- Manual testing occurs on the Tugboat environment (note: I need to work on automated testing; I plan to implement the visual regression test of TugboatQA in the future)
- The pull request is merged after it passes my thorough review ;)
- A production deployment happens once the code is merged
For the sake of what I consider novel, I'm going to focus on two main areas of this pipeline: TugboatQA and Github Actions. I assume a production server exists, but I will describe what is needed to manage assets from production (the source of truth for content in Drupal). And, I assume people are good with the well-documented pull request workflow methods. Please reach out if any further details would be helpful.
Commentary: Drupal Assets
My production site is a basic LAMP stack with some specifics for Drupal, like Composer and Drush (site local, of course). Any true Drupal development workflow needs to readily be able to get databases and files from production as the source of truth. Files are relatively easy with the Stage File Proxy module in Drupal, which can replace local files with those served remotely. Drush Aliases are a great way to do the database backups. But, I wanted to avoid putting credentialed data that into a public repository (note: these features are often offered by Drupal PaaS providers and you should use it). I opted to generate a script that could be invoked upon deploy and used mysqldump to create a gzip'd SQL file on-demand. Easy peasy bash script-ezy (sorry, I'm watching too much Food Network during this pandemic hell).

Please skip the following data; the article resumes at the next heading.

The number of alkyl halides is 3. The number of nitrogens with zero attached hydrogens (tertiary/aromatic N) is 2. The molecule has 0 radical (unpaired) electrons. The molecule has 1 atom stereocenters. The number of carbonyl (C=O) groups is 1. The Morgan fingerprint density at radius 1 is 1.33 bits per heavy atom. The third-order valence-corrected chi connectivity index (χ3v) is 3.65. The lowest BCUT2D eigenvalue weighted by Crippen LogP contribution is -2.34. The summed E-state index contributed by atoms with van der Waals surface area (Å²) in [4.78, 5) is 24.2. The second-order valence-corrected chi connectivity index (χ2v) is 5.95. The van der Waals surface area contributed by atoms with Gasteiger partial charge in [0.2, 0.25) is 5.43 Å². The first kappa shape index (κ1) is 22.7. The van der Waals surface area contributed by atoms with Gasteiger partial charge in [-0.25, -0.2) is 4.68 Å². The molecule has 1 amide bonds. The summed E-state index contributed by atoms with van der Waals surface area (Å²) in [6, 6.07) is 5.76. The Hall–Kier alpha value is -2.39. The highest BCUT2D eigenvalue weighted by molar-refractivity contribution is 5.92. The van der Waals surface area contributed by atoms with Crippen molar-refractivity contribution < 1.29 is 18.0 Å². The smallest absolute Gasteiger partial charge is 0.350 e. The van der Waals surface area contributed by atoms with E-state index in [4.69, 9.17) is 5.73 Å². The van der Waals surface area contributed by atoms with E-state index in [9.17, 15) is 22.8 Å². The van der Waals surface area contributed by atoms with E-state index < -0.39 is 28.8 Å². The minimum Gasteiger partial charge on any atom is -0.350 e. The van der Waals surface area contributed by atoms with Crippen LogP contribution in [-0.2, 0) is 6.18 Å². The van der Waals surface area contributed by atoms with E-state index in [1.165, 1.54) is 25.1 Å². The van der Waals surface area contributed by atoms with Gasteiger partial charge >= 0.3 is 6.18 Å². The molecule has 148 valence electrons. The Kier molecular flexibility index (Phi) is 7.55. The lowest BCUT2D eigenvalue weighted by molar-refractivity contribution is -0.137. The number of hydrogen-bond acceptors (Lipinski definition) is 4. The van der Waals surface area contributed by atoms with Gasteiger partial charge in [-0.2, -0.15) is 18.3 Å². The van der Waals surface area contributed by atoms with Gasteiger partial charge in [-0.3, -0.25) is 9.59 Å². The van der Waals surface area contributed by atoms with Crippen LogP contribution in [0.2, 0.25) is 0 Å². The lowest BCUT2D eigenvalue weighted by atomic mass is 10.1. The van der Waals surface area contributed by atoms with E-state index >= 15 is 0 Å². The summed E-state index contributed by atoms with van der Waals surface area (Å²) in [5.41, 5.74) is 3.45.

TugboatQA replaced my development environments with automated environments per change (pull request). TugboatQA natively has Github integration and the Tugboat repository settings allow for new environments to be provisioned upon pull request.
Tugboat's infrastructure-as-code capabilities resemble Docker Compose (I denote this as the services layer), but Tugboat has specific hooks that allow for automation scripts to run at specific events within the lifecycle of an environment. The offering is catered for building great environments in a variety of platforms. As such, the services layer is readily configurable, allowing it to have parity with the Linode server tied to a set of Docker-based images. I'll probably try this out for a NodeJS-based workflow in the future.